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Beam bending, overhang with 2 concentrated loads

  1. Jan 21, 2013 #1
    1. The problem statement, all variables and given/known data

    A beam supported at two locations is subjected to two equal loads at the end points
    Compute the central deflection W.

    Schematic:

    [itex]\downarrow[/itex].........................................[itex]\downarrow[/itex]
    ____________________________
    <--->Δ<-------><------->Δ<--->
    ...a..........L............L...........a

    The delta's are the supports the arrows the forces F and a & L distances

    2. Relevant equations

    M(x) = E*I*W"(X)

    3. The attempt at a solution

    At first I try to formulate the momentum along the beam. x = 0 at the center of the beam.

    I thought it would be zero at the points where the Forces are, and maximum at the center.
    So I came up with:

    M(x) = F(1+[itex]\frac{x}{a+L}[/itex])*(a+L) with x left from the center and

    M(x) = F(1-[itex]\frac{x}{a+L}[/itex])*(a+L) with x right from the center.

    w" = EI/M(x)
    Integrating this twice should yield the result:
    w'(x) = [itex]\frac{F}{2EI}[/itex]x[itex]^{2}[/itex] + [itex]\frac{F}{EI}[/itex](a+L)x + C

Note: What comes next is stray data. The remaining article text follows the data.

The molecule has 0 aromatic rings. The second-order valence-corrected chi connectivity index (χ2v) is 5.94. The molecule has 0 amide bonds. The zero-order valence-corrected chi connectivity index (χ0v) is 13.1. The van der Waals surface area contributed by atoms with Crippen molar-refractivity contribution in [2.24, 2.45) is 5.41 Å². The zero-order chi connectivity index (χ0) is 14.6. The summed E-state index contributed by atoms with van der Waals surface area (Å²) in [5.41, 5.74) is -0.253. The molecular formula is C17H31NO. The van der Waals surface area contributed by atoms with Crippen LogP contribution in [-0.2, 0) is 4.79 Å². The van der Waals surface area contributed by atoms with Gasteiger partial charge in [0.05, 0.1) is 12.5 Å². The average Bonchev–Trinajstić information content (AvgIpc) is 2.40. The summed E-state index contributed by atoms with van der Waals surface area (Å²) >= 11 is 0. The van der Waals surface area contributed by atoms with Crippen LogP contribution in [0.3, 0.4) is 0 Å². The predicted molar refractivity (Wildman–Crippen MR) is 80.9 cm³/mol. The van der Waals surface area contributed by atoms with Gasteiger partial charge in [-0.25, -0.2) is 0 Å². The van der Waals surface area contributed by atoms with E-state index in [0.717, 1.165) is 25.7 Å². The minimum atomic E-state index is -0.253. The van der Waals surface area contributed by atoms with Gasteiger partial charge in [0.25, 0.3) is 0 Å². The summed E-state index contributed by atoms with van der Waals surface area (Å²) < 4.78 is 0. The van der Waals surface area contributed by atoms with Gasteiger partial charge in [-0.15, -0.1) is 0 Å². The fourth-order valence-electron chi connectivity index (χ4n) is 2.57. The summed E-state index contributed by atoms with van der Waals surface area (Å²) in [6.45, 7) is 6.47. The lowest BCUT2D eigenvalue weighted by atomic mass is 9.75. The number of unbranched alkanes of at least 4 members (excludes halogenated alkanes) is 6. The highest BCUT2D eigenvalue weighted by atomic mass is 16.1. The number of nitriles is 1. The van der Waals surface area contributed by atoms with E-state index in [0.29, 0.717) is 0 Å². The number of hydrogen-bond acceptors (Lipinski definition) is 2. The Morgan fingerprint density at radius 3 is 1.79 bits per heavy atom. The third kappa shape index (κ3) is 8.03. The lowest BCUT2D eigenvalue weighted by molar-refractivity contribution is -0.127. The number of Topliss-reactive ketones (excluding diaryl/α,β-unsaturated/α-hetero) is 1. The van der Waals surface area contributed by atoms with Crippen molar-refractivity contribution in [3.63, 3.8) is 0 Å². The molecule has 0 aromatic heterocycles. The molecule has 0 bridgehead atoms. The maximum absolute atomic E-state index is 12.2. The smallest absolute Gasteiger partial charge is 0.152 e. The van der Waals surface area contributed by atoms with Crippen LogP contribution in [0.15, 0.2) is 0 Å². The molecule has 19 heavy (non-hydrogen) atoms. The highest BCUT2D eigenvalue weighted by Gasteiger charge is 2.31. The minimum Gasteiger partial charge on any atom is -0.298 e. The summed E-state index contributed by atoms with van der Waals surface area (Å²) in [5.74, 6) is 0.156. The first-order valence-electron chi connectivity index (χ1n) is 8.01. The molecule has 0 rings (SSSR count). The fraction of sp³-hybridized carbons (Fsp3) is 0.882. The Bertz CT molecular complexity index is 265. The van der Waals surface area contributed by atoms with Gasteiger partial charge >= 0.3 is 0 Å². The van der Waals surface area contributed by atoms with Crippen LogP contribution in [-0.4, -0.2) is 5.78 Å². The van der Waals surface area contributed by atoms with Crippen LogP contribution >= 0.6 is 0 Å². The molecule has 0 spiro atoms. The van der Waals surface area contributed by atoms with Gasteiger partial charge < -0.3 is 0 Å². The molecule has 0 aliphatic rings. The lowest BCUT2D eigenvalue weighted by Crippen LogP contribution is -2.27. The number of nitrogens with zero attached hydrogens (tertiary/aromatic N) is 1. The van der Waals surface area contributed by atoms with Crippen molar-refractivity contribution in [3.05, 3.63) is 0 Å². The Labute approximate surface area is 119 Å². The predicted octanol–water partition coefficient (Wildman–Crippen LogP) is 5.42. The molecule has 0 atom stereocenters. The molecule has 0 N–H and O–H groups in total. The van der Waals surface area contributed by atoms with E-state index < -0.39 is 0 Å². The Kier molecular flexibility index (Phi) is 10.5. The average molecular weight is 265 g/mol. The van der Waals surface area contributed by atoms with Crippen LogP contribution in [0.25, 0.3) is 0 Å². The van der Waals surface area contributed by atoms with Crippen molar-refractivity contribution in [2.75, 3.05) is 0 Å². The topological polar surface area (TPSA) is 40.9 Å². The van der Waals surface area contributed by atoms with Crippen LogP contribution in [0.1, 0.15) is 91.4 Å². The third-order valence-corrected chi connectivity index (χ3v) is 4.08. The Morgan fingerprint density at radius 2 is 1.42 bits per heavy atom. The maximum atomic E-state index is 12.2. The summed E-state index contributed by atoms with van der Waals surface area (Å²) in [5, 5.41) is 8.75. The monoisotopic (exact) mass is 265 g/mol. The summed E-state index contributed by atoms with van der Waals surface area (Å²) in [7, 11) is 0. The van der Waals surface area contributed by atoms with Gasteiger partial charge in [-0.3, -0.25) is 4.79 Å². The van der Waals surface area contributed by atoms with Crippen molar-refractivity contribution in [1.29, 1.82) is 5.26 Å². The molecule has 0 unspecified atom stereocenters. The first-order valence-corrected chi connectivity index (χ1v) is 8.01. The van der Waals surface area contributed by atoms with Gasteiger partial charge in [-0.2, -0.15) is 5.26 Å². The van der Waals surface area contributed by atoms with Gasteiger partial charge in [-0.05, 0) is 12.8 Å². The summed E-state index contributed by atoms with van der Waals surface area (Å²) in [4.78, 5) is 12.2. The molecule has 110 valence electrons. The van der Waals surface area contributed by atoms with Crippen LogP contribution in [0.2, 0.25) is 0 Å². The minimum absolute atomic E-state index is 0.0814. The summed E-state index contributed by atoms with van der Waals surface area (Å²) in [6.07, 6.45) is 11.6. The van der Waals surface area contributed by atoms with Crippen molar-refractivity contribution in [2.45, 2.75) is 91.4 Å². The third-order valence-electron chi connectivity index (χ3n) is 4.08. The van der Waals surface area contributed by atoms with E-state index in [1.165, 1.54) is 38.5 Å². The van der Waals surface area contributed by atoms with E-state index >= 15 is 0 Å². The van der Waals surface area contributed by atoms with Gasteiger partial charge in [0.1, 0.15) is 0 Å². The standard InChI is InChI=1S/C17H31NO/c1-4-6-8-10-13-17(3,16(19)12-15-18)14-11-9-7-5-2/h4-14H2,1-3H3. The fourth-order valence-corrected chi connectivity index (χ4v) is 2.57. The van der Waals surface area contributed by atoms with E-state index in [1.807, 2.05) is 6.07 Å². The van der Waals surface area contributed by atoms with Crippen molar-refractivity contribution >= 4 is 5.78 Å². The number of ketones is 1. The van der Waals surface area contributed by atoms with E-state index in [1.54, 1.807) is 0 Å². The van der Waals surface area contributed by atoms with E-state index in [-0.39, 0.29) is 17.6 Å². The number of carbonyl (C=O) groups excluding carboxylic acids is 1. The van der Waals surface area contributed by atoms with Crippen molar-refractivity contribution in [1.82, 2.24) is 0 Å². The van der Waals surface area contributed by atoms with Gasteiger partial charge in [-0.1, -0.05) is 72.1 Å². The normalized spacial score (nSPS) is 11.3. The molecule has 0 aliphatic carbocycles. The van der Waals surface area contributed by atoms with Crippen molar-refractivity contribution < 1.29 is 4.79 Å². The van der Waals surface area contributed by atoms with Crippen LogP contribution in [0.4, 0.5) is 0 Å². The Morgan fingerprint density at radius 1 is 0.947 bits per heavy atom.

But w'(0) = 0 so C = 0

    integrating once more gives:
    w(x) = [itex]\frac{F}{6EI}[/itex]x[itex]^{3}[/itex] + [itex]\frac{F}{EI}[/itex](a+L)x[itex]^{2}[/itex] + C

    solving for C with w(L)=0 gives: C = - [itex]\frac{FL^{2}}{EI}[/itex]([itex]\frac{a}{2}[/itex]+[itex]\frac{2L}{3}[/itex])

    which therefore should be the max deflection, because at x=0 deflection is max and w(0) = C

    The problem is I have no way to check my result, and I'm not quite sure of the result. Could someone check me and explain me where I went wrong (if so)
     
  2. jcsd
  3. Jan 21, 2013 #2

    haruspex

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    Could you explain how you arrive at that, please? I'm not saying it's wrong...
     
  4. Jan 22, 2013 #3
    With the argument that it should be zero at the force and maximum at the midpoint, I determined them to be linear in between, so that with negative x, M(x) goes from x= -a-l -> M(-(a+L))=0 to x=0 giving M(0)=F(a+L).

    Also I see that i did not integrate right, forgot some constants, but the problem lies mainly in the determination of the momentum along the beam, the rest is straightforward I guess.
     
  5. Jan 22, 2013 #4

    haruspex

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    I approached it by actually taking moments. For a point x left of centre, x < L, there's an anticlockwise moment F(x+L) from the support and a clockwise one F(x+L+a) from the load. Doesn't that make the bending moment Fa for all x between the supports? Beyond the supports it's F(L+a-x).
     
  6. Jan 22, 2013 #5
    I'm not sure how you determined these moments.. What do you mean by: "I approached it by actually taking moments". Did you divide the problem into halfs and used M = F*x,
    and then used that if there is a load F, the support gives a reaction force F?

    If this is what you did, it is still not obvious for me how you arrived at the moments from this.
     
  7. Jan 22, 2013 #6
    Ah never mind! Got it, thank you for your help!
     
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